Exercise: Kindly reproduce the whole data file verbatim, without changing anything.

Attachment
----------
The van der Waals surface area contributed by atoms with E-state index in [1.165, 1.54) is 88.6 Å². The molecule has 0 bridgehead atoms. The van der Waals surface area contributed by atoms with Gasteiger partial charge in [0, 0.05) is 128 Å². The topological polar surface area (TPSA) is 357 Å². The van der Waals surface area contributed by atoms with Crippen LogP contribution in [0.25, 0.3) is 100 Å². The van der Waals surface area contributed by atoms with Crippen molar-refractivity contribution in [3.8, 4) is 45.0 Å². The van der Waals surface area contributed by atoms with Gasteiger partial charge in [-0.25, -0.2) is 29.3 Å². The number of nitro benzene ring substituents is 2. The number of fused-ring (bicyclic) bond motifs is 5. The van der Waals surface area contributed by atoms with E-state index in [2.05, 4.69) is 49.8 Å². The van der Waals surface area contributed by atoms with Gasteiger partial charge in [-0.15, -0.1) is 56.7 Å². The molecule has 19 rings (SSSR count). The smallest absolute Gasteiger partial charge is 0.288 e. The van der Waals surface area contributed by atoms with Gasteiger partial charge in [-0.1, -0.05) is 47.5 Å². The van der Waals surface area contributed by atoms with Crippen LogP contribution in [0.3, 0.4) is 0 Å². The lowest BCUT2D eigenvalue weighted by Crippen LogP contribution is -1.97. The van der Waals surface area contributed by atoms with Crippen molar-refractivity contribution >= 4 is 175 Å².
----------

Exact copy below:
The van der Waals surface area contributed by atoms with E-state index in [1.165, 1.54) is 88.6 Å². The molecule has 0 bridgehead atoms. The van der Waals surface area contributed by atoms with Gasteiger partial charge in [0, 0.05) is 128 Å². The topological polar surface area (TPSA) is 357 Å². The van der Waals surface area contributed by atoms with Crippen LogP contribution in [0.25, 0.3) is 100 Å². The van der Waals surface area contributed by atoms with Crippen molar-refractivity contribution in [3.8, 4) is 45.0 Å². The van der Waals surface area contributed by atoms with Gasteiger partial charge in [-0.25, -0.2) is 29.3 Å². The number of nitro benzene ring substituents is 2. The number of fused-ring (bicyclic) bond motifs is 5. The van der Waals surface area contributed by atoms with E-state index in [2.05, 4.69) is 49.8 Å². The van der Waals surface area contributed by atoms with Gasteiger partial charge in [-0.15, -0.1) is 56.7 Å². The molecule has 19 rings (SSSR count). The smallest absolute Gasteiger partial charge is 0.288 e. The van der Waals surface area contributed by atoms with Gasteiger partial charge in [-0.1, -0.05) is 47.5 Å². The van der Waals surface area contributed by atoms with Crippen LogP contribution in [0.3, 0.4) is 0 Å². The lowest BCUT2D eigenvalue weighted by Crippen LogP contribution is -1.97. The van der Waals surface area contributed by atoms with Crippen molar-refractivity contribution >= 4 is 175 Å².